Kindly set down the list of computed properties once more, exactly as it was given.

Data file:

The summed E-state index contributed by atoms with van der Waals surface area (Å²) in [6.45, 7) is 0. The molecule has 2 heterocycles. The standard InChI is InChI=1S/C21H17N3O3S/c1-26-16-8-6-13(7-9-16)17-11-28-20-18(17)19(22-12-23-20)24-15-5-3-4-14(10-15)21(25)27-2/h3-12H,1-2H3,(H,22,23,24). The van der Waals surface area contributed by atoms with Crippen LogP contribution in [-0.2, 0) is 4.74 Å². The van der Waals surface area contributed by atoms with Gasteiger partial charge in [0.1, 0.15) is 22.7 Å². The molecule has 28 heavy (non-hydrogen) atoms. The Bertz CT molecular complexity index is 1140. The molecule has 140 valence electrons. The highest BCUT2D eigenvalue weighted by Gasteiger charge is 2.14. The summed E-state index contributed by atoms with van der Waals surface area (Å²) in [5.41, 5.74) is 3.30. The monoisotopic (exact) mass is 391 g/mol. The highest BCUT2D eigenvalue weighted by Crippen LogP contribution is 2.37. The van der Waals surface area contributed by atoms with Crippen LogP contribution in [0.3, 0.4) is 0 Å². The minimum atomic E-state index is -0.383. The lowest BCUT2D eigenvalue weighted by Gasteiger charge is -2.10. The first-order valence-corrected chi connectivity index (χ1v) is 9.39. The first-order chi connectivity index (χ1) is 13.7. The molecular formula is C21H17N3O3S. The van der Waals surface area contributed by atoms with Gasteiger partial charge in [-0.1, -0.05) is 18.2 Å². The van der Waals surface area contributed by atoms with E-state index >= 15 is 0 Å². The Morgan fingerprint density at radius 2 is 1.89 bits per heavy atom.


The summed E-state index contributed by atoms with van der Waals surface area (Å²) in [6.45, 7) is 0. The molecule has 2 heterocycles. The standard InChI is InChI=1S/C21H17N3O3S/c1-26-16-8-6-13(7-9-16)17-11-28-20-18(17)19(22-12-23-20)24-15-5-3-4-14(10-15)21(25)27-2/h3-12H,1-2H3,(H,22,23,24). The van der Waals surface area contributed by atoms with Crippen LogP contribution in [-0.2, 0) is 4.74 Å². The van der Waals surface area contributed by atoms with Gasteiger partial charge in [0.1, 0.15) is 22.7 Å². The molecule has 28 heavy (non-hydrogen) atoms. The Bertz CT molecular complexity index is 1140. The molecule has 140 valence electrons. The highest BCUT2D eigenvalue weighted by Gasteiger charge is 2.14. The summed E-state index contributed by atoms with van der Waals surface area (Å²) in [5.41, 5.74) is 3.30. The monoisotopic (exact) mass is 391 g/mol. The highest BCUT2D eigenvalue weighted by Crippen LogP contribution is 2.37. The van der Waals surface area contributed by atoms with Crippen LogP contribution in [0.3, 0.4) is 0 Å². The minimum atomic E-state index is -0.383. The lowest BCUT2D eigenvalue weighted by Gasteiger charge is -2.10. The first-order valence-corrected chi connectivity index (χ1v) is 9.39. The first-order chi connectivity index (χ1) is 13.7. The molecular formula is C21H17N3O3S. The van der Waals surface area contributed by atoms with Gasteiger partial charge in [-0.1, -0.05) is 18.2 Å². The van der Waals surface area contributed by atoms with E-state index >= 15 is 0 Å². The Morgan fingerprint density at radius 2 is 1.89 bits per heavy atom.